President Barack Obama: Well– but Steve, what I have also said is, is that surprisingly enough it turns out that in a situation that is as volatile and with as many players as there are inside of Syria, there aren’t any silver bullets. And this is precisely why I’ve been very clear that America’s priorities has to be number one, keeping the American people safe. Number two, we are prepared to work both diplomatically and where we can to support moderate opposition that can help convince the Russians and Iranians to put pressure on Assad for a transition. But that what we are not going to do is to try to reinsert ourselves in a military campaign inside of Syria. Let’s take the situation in Afghanistan, which I suspect you’ll ask about. But I wanted to use this as an example.
Steve Kroft: All right. I feel like I’m being filibustered, Mr. President.
President Barack Obama: No, no, no, no, no. Steve, I think if you want to roll back the tape, you’ve been giving me long questions and statements, and now I’m responding to ’em. So let’s– so– if you ask me big, open-ended questions, expect big, open-ended answers. Let’s take the example of Afghanistan. We’ve been there 13 years now close to 13 years. And it’s still hard in Afghanistan. Today, after all the investments we have there, and we still have thousands of troops there. So the notion that after a year in Syria, a country where the existing government hasn’t invited us in, but is actively keeping us out, that somehow we would be able to solve this quickly– is–
Steve Kroft: We didn’t say quickly.
President Barack Obama: –is– is– is an illusion. And– and–
Steve Kroft: Nobody’s expecting that, Mr. President.
President Barack Obama: Well, the– no, I understand, but what I’m– the simple point I’m making, Steve, is that the solution that we’re going to have inside of Syria is ultimately going to depend not on the United States putting in a bunch of troops there, resolving the underlying crisis is going to be something that requires ultimately the key players there to recognize that there has to be a transition to new government. And, in the absence of that, it’s not going to work.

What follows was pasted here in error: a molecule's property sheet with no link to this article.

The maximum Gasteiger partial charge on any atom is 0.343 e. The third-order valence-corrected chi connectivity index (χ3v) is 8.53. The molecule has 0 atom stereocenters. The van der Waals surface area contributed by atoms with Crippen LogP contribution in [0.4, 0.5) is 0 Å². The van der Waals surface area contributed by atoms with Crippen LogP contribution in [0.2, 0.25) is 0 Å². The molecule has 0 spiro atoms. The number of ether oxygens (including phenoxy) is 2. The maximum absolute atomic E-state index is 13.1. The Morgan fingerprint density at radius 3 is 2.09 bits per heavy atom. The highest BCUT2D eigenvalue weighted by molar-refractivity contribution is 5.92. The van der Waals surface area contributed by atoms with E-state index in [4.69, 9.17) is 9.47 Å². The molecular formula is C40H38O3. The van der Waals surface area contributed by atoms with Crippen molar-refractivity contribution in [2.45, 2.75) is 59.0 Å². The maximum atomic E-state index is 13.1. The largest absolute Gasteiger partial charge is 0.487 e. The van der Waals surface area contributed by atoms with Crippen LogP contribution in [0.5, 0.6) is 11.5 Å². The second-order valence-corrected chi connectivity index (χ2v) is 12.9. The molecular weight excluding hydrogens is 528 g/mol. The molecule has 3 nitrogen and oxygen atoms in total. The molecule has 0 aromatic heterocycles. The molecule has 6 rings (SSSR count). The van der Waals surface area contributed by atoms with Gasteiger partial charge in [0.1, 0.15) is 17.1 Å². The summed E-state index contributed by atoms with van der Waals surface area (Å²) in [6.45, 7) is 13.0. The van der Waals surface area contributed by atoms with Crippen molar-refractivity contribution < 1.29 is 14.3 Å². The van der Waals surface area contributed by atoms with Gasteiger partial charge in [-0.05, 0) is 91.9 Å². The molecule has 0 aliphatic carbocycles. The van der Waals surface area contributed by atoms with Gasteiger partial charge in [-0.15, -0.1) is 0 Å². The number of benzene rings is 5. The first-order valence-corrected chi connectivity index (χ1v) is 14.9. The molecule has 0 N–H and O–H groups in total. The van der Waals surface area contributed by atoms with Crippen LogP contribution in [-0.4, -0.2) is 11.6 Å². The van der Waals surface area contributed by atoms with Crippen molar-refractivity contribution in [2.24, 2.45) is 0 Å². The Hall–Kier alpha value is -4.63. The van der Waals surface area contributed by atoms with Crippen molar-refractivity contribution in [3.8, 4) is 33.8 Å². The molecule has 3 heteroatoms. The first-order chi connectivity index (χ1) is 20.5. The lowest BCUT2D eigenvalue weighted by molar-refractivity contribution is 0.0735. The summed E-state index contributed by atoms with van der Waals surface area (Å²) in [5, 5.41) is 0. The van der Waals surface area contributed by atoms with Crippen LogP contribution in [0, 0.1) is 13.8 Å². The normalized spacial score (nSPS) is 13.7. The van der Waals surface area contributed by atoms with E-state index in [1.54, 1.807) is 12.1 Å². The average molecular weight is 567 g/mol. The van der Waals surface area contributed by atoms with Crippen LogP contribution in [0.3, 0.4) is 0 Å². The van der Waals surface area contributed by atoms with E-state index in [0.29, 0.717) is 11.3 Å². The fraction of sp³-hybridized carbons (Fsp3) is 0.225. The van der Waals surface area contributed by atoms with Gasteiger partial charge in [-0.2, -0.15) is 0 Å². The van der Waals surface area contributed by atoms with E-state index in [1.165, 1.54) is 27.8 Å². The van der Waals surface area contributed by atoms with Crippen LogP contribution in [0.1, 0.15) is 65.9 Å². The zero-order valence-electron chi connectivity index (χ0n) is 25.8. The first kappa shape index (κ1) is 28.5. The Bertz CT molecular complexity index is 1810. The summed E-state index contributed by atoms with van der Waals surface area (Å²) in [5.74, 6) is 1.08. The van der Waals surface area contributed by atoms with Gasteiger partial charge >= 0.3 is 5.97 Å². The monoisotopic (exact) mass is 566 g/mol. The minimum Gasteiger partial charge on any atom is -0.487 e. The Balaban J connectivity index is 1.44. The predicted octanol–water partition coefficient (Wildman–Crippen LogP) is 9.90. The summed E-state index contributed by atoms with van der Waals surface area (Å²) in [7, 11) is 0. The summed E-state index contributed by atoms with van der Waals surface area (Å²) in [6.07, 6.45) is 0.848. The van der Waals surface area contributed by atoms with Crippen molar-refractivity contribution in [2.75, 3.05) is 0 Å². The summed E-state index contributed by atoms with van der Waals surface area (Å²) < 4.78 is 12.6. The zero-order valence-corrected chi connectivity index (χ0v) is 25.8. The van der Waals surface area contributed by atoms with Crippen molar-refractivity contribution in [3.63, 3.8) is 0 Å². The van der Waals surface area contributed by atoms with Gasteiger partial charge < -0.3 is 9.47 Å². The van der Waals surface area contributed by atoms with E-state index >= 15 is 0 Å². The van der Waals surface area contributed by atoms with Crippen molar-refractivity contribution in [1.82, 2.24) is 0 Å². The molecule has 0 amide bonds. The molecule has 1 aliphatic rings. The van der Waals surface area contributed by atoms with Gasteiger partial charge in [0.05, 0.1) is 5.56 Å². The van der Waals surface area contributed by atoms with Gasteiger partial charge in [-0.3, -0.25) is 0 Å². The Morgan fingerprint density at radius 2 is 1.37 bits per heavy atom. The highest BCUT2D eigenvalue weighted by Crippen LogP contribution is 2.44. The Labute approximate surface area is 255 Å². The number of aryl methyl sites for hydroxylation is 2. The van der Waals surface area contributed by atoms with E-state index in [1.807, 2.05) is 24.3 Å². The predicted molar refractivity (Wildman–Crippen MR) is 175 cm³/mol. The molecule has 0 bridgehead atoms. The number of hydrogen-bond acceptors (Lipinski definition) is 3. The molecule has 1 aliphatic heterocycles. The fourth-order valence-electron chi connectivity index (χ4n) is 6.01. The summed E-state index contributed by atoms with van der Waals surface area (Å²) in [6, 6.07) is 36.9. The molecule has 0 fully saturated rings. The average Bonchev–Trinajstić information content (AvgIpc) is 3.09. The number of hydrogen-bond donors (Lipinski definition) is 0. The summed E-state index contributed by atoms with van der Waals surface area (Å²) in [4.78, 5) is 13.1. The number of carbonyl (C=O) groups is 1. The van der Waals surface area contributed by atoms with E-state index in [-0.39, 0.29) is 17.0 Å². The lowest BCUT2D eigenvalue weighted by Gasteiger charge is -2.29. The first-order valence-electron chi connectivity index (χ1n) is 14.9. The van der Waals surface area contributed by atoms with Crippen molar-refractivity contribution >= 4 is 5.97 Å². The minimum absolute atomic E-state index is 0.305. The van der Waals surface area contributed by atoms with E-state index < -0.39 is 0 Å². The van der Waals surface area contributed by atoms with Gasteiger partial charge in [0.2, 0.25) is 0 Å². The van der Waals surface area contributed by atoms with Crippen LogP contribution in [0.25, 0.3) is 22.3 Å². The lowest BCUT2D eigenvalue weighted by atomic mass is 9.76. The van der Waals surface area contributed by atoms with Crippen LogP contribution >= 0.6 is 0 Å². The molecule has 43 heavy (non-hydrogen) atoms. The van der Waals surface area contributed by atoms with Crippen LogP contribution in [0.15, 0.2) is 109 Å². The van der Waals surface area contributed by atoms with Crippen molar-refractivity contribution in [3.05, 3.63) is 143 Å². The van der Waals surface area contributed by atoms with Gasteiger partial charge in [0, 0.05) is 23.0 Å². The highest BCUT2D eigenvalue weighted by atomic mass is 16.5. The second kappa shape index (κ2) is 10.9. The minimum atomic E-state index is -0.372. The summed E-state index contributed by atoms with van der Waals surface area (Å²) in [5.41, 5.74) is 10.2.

Steve Kroft: One of the key players now is Russia.
President Barack Obama: Yeah.
Steve Kroft: A year ago when we did this interview, there was some saber-rattling between the United States and Russia on the Ukrainian border. Now it’s also going on in Syria. You said a year ago that the United States– America leads. We’re the indispensible nation. Mr. Putin seems to be challenging that leadership.
President Barack Obama: In what way? Let– let’s think about this– let– let–
Steve Kroft: Well, he’s moved troops into Syria, for one. He’s got people on the ground. Two, the Russians are conducting military operations in the Middle East for the first time since World War II–
President Barack Obama: So that’s–
Steve Kroft: –bombing the people– that we are supporting.
President Barack Obama: So that’s leading, Steve? Let me ask you this question. When I came into office, Ukraine was governed by a corrupt ruler who was a stooge of Mr. Putin. Syria was Russia’s only ally in the region. And today, rather than being able to count on their support and maintain the base they had in Syria, which they’ve had for a long time, Mr. Putin now is devoting his own troops, his own military, just to barely hold together by a thread his sole ally. And in Ukraine–
Steve Kroft: He’s challenging your leadership, Mr. President. He’s challenging your leadership–
President Barack Obama: Well Steve, I got to tell you, if you think that running your economy into the ground and having to send troops in in order to prop up your only ally is leadership, then we’ve got a different definition of leadership. My definition of leadership would be leading on climate change, an international accord that potentially we’ll get in Paris. My definition of leadership is mobilizing the entire world community to make sure that Iran doesn’t get a nuclear weapon. And with respect to the Middle East, we’ve got a 60-country coalition that isn’t suddenly lining up around Russia’s strategy. To the contrary, they are arguing that, in fact, that strategy will not work.